The 50:50 initiative is a progressive social movement where many of us as women can relate to, to enable our voices to be heard on an equal platform in Scottish politics. With a change in leadership for both the SNP and Scottish Government,the First Minister very quickly moved towards gender equality in the Cabinet, and actively encouraging this model across the party hierarchy. Nicola Sturgeon is a role model for many women, young, old across Scotland. We can relate to her, and we admire the qualities of a strong woman who inspires us to stand up for ourselves, be seen and be heard.

As the main facilitator of a grass roots campaign Scots Asians for Yes, I was struck by the very small number of women from minority ethnic backgrounds who were vocal in the debate around their futures and the futures of their communities, society at large and Scotland. The active ethnic minority women I met through my journey inspired and encouraged me and others to value ourselves for our important and very unique contribution to the political spectrum, during this period. Other grass root campaigns such as Women for Independence and the Radical Independence Campaign were instrumental in empowering many women from different backgrounds with the knowledge, skills and confidence to represent themselves and others.

The last couple of years haven’t been a bed of roses, and I have met my fair share of misogynists and very unpleasant individuals indeed, but on the whole, it’s been a positive and liberating experience where the majority of the people I have met have been supportive, encouraging me to challenge myself in what was sometimes a hostile environment. What has surprised me most has that the most negativity I have faced has been from ethnic minority men, who have repeatedly told me that my place was in the kitchen and asking if I didn’t have ironing to do…..  Developing skills of survival (forming a ‘thicker skin’), negotiating ‘spaces’, and overcoming my shyness to standing up for myself and others have been invaluable.

Reflecting back, my political journey has been crucial to me recognising my strengths and weaknesses, moving from seeing myself as a quiet individual to leading campaigns and encouraging both ethnic minorities and women to stand in elections, which helped me confront one of my biggest fears of never seeing myself as good enough.  We must challenge ourselves, continuously questioning our place in society, not just for ourselves but for everyone to create the kind of society we want to live in. Until we have full equality, positive action is a mechanism which must be utilised to get fair representation not just in politics, but other institutions and arenas. Let’s start with gender, but also remember those who are side lined due to their race, religion, disability, or sexual orientation. Their voices matter too.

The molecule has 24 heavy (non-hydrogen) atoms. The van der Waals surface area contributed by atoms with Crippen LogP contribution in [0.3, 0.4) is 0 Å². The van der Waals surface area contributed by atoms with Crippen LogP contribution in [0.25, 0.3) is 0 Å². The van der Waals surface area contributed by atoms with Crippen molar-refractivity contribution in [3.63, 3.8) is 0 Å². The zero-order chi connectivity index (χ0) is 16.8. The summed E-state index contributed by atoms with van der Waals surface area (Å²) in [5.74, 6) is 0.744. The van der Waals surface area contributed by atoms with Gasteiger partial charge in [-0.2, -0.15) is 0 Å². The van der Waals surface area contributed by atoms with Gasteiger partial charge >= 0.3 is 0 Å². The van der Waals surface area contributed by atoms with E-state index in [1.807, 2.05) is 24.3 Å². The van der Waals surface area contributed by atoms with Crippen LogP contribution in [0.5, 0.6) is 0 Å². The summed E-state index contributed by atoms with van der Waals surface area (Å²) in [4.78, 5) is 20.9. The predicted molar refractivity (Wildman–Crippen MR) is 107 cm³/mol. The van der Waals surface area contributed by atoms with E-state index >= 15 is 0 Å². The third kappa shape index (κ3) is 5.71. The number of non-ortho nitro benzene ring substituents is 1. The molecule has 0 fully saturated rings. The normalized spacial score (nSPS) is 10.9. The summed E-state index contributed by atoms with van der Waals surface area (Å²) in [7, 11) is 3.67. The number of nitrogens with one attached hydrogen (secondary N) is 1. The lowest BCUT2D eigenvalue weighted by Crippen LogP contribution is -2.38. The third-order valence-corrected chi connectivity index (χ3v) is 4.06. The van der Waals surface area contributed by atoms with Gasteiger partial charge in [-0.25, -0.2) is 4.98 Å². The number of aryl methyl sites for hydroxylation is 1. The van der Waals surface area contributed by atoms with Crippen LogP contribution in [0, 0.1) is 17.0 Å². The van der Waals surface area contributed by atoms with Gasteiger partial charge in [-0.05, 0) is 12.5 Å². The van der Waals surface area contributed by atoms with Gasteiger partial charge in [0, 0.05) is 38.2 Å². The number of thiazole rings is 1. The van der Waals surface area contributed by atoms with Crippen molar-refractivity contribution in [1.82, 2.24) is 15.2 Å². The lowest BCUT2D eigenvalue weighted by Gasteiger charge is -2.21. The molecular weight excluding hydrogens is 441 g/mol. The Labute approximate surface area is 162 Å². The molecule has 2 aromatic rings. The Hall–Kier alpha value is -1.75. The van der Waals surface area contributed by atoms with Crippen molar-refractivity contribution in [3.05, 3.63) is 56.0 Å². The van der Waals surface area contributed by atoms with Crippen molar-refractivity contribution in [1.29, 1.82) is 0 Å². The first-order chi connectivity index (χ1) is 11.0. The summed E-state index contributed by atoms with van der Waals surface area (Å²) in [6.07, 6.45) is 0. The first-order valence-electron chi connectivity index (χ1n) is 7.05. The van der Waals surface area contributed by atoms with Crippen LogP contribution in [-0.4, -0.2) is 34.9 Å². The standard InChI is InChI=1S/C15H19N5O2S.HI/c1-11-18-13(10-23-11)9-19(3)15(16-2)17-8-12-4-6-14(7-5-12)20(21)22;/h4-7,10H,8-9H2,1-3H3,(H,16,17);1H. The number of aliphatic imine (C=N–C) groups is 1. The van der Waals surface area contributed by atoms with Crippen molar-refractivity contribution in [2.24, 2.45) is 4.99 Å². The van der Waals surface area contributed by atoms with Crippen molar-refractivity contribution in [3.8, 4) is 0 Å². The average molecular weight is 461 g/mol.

We support One in Five

A true democracy is inclusive and fair.

A true democracy reflects the society it is meant to represent.

That is why Women 5050 is proud to support the One in Five campaign for the political participation of people with disabilities. The campaign is pushing forward a democracy we can all be proud of; one where all people of Scotland, no matter their ability or disability are able to participate fully, especially in grassroots politics. This is the same ethos of the Women 5050 campaign.

How often have we been to meetings in inaccessible rooms? How often do we consider access in planning political work? How often do we truly engage and empower those with disabilities to be equal partners in our work? The answers to these question, is in reality “not often enough” – The one in five campaign aims to change that with the charter below:

We call on all political parties and organisations to sign up to the ONE IN FIVE Charter:

  1. All members are asked about individual needs which are actioned to ensure inclusion
  2. Meetings are held in accessible venues
  3. Material is available in a variety of formats
  4. Organisational tasks and responsibilities are clearly defined yet remain flexible enough to empower individual member ability
  5. Your organisation aims to increase the awareness and understanding of issues affecting disabled people and strives to include and empower all members

As a commitment to this, Women 5050 will be putting in extra effort to be as accessible as possible, and we welcome feedback and support to make that happen.

You can sign up here; http://www.oneinfive.scot/ – please do and tweet your support: @oneinfivescot